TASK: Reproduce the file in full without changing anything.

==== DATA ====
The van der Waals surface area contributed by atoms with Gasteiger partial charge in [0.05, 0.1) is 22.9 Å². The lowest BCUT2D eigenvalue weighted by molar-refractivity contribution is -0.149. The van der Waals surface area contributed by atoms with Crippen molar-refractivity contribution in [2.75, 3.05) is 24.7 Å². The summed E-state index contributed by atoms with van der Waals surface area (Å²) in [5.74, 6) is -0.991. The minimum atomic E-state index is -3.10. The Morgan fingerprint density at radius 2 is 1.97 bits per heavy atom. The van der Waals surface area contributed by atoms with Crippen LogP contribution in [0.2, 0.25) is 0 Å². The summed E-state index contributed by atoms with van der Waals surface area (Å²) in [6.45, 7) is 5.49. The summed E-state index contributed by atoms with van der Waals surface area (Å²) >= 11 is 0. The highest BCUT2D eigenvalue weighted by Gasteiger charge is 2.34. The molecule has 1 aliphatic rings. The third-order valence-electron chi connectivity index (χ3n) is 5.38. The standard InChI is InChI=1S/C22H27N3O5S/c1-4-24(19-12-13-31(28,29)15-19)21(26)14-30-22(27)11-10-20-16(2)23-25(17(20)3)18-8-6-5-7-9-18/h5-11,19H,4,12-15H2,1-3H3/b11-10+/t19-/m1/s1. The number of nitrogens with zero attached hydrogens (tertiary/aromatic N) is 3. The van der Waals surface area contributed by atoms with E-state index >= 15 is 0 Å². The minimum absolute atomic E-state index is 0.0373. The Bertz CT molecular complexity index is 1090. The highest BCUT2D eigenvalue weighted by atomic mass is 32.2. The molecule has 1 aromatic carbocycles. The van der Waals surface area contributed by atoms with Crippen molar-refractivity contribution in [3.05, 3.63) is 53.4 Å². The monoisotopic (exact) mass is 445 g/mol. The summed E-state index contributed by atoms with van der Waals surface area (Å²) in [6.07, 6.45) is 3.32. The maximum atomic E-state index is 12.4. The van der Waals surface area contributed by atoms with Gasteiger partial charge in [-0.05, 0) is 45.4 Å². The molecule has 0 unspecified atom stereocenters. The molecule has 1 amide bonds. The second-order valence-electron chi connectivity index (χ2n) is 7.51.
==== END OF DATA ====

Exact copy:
The van der Waals surface area contributed by atoms with Gasteiger partial charge in [0.05, 0.1) is 22.9 Å². The lowest BCUT2D eigenvalue weighted by molar-refractivity contribution is -0.149. The van der Waals surface area contributed by atoms with Crippen molar-refractivity contribution in [2.75, 3.05) is 24.7 Å². The summed E-state index contributed by atoms with van der Waals surface area (Å²) in [5.74, 6) is -0.991. The minimum atomic E-state index is -3.10. The Morgan fingerprint density at radius 2 is 1.97 bits per heavy atom. The van der Waals surface area contributed by atoms with Crippen LogP contribution in [0.2, 0.25) is 0 Å². The summed E-state index contributed by atoms with van der Waals surface area (Å²) in [6.45, 7) is 5.49. The summed E-state index contributed by atoms with van der Waals surface area (Å²) >= 11 is 0. The highest BCUT2D eigenvalue weighted by Gasteiger charge is 2.34. The molecule has 1 aliphatic rings. The third-order valence-electron chi connectivity index (χ3n) is 5.38. The standard InChI is InChI=1S/C22H27N3O5S/c1-4-24(19-12-13-31(28,29)15-19)21(26)14-30-22(27)11-10-20-16(2)23-25(17(20)3)18-8-6-5-7-9-18/h5-11,19H,4,12-15H2,1-3H3/b11-10+/t19-/m1/s1. The number of nitrogens with zero attached hydrogens (tertiary/aromatic N) is 3. The van der Waals surface area contributed by atoms with E-state index >= 15 is 0 Å². The minimum absolute atomic E-state index is 0.0373. The Bertz CT molecular complexity index is 1090. The highest BCUT2D eigenvalue weighted by atomic mass is 32.2. The molecule has 1 aromatic carbocycles. The van der Waals surface area contributed by atoms with Crippen molar-refractivity contribution in [3.05, 3.63) is 53.4 Å². The monoisotopic (exact) mass is 445 g/mol. The summed E-state index contributed by atoms with van der Waals surface area (Å²) in [6.07, 6.45) is 3.32. The maximum atomic E-state index is 12.4. The van der Waals surface area contributed by atoms with Gasteiger partial charge in [-0.05, 0) is 45.4 Å². The molecule has 0 unspecified atom stereocenters. The molecule has 1 amide bonds. The second-order valence-electron chi connectivity index (χ2n) is 7.51.